Friday, November 21, 2008

Book Review - The Truth About You

The Truth About You is Marcus Buckingham's latest book. If you didn't know already, I'm a huge Marcus fan. His ideas about strengths have continually helped me try to shape more effective teams and his book The One Thing You Need to Know still stands out to me as one of the best leadership books that I have ever read. The Truth About You is a quick, short read that encapsulates more ideas about 'playing to your strengths' in a way that is concise, easily readable and multi-dimensional.

One dimension included in this book is a DVD of Marcus talking for about 20 minutes through the concepts. I made my kids sit and watch this - my ten year old mostly listened and my seven year old played Polly Pockets. Well, you can't win them all.

Another dimension included is the "ReMemo Pad" which serves as a hands-on journal for the reader to jot down reactions to every day tasks. What did you love and what did you hate and why? And what does that mean in terms of your passions, talents and strengths?

There were three ideas from the book that stood out to me:
- Push yourself within your comfort zone.
Strengths are your comfort zone - where you have the greatest capacity to learn and grow.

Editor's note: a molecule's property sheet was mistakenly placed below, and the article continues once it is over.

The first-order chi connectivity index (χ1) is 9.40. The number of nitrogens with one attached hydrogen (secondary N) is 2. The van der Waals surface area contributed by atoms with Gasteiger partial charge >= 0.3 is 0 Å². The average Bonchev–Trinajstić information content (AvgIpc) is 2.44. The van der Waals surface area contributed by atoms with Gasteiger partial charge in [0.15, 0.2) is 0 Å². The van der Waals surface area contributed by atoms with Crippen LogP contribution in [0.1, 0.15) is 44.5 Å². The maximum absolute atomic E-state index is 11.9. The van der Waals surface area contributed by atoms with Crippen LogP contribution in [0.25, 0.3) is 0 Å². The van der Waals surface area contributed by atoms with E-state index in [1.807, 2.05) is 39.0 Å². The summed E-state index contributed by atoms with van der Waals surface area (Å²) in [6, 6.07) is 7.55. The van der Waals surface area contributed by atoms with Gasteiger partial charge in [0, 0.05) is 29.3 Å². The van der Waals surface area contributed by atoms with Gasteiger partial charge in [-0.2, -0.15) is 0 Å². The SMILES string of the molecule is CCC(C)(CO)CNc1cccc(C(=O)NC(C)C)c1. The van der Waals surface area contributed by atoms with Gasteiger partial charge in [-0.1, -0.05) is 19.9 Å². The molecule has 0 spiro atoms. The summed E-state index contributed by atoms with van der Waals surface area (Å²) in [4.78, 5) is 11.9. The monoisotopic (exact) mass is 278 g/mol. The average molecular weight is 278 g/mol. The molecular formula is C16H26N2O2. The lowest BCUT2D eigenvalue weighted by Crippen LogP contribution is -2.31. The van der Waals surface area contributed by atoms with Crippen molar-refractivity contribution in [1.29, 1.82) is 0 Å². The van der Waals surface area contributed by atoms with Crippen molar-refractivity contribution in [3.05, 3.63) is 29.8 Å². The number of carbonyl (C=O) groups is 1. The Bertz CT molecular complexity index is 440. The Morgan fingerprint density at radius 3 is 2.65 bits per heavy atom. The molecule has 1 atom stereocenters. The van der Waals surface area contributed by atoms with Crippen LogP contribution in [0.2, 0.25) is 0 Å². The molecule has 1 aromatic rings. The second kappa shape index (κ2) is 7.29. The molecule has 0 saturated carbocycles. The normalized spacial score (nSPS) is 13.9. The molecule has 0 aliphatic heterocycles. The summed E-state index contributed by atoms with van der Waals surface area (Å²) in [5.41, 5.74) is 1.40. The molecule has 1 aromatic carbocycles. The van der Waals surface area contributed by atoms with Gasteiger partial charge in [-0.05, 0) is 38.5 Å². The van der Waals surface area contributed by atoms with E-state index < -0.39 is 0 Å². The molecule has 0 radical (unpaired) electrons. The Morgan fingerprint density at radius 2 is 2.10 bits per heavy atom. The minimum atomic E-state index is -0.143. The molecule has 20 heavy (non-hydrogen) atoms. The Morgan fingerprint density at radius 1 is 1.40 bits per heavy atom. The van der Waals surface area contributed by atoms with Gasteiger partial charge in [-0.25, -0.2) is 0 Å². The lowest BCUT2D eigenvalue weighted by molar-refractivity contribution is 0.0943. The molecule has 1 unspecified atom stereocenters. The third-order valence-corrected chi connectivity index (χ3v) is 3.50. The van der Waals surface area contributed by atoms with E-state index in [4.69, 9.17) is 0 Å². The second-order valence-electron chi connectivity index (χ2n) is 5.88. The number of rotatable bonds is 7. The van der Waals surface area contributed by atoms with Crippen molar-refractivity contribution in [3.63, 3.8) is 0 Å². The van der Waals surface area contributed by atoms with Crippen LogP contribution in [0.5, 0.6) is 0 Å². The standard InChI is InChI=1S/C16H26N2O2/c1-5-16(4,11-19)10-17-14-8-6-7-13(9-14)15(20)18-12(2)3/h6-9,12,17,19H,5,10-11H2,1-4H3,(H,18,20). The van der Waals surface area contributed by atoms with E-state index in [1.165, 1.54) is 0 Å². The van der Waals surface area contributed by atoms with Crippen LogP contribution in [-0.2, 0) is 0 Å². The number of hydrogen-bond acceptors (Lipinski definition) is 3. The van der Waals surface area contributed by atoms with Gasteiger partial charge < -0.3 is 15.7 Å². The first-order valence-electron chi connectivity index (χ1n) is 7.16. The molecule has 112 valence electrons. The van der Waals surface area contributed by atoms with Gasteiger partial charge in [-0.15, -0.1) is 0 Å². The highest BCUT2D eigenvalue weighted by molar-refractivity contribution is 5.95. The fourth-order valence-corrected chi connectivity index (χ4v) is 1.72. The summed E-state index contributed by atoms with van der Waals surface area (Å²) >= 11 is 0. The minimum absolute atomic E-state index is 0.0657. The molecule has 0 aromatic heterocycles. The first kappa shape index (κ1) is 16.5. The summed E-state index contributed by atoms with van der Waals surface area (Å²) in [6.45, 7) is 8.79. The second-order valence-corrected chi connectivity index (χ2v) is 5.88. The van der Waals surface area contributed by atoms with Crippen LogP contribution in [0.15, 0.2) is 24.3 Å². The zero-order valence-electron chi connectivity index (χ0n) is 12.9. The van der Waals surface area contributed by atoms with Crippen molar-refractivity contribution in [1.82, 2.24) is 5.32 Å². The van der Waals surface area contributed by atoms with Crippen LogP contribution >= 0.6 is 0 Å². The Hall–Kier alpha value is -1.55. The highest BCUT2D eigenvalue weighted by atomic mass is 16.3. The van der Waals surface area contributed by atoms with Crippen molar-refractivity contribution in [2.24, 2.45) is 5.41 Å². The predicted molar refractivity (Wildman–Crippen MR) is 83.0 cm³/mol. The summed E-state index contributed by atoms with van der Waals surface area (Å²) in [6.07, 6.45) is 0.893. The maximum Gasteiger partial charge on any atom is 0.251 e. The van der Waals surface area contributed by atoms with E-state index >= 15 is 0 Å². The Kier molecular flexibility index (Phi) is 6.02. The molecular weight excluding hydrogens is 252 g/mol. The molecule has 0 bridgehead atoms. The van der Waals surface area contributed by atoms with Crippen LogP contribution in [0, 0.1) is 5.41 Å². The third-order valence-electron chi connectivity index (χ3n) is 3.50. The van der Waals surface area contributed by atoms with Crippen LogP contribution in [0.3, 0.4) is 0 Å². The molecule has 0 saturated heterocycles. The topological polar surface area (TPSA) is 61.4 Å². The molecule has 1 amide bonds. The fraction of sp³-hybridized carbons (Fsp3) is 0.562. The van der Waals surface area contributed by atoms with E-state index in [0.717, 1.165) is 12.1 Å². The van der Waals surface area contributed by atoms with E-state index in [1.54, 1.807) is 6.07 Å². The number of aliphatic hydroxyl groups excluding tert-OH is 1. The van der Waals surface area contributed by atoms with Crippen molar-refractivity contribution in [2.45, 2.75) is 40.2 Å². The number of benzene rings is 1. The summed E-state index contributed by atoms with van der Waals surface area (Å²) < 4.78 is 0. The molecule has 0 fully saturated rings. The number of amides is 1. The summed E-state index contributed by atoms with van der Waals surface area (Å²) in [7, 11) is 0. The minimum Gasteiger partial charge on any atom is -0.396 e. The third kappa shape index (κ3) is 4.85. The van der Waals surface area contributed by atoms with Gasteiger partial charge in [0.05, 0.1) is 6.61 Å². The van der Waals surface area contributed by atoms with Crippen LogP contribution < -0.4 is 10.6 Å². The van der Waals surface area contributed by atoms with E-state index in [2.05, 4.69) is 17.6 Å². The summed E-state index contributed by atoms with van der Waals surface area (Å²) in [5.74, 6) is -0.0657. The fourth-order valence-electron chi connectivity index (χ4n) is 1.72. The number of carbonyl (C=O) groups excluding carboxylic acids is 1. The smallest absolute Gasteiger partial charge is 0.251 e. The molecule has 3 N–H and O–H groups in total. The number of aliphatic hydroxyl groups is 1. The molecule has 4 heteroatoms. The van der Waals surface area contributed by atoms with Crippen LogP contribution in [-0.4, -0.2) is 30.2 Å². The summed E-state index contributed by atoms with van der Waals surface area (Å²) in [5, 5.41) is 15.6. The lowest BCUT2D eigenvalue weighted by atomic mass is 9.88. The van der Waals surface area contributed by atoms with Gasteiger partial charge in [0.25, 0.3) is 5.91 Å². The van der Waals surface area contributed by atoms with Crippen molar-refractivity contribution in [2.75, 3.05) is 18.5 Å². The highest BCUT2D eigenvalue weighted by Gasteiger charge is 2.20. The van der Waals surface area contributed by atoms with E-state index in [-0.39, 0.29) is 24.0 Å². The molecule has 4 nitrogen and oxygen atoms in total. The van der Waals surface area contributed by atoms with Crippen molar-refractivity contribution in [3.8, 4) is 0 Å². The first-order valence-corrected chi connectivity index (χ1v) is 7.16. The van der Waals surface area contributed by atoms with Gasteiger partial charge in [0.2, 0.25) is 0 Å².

- Key question: What will I be paid to do?
And then ask yourself: Can I see myself doing these actual activities and How can I use my three strengths to get this job done?
- The best teams have lots of I's in them.
Lots of individuals that know their strengths and volunteer these strengths to the team.

This book seems ideally suited for a young person, perhaps a high school or college student on the verge of big life impact decisions. Most of the material will get you thinking about yourself and the life you intend to live. Although not very deep, the insights in this book also have value if you are a seasoned leader. Some of the ideas may spur you on to be more intentional with how you build teams, how you measure your work or helping a person you work with refine their calling.

[I received this book via the Thomas Nelson book review bloggers program.]

No comments:

Post a Comment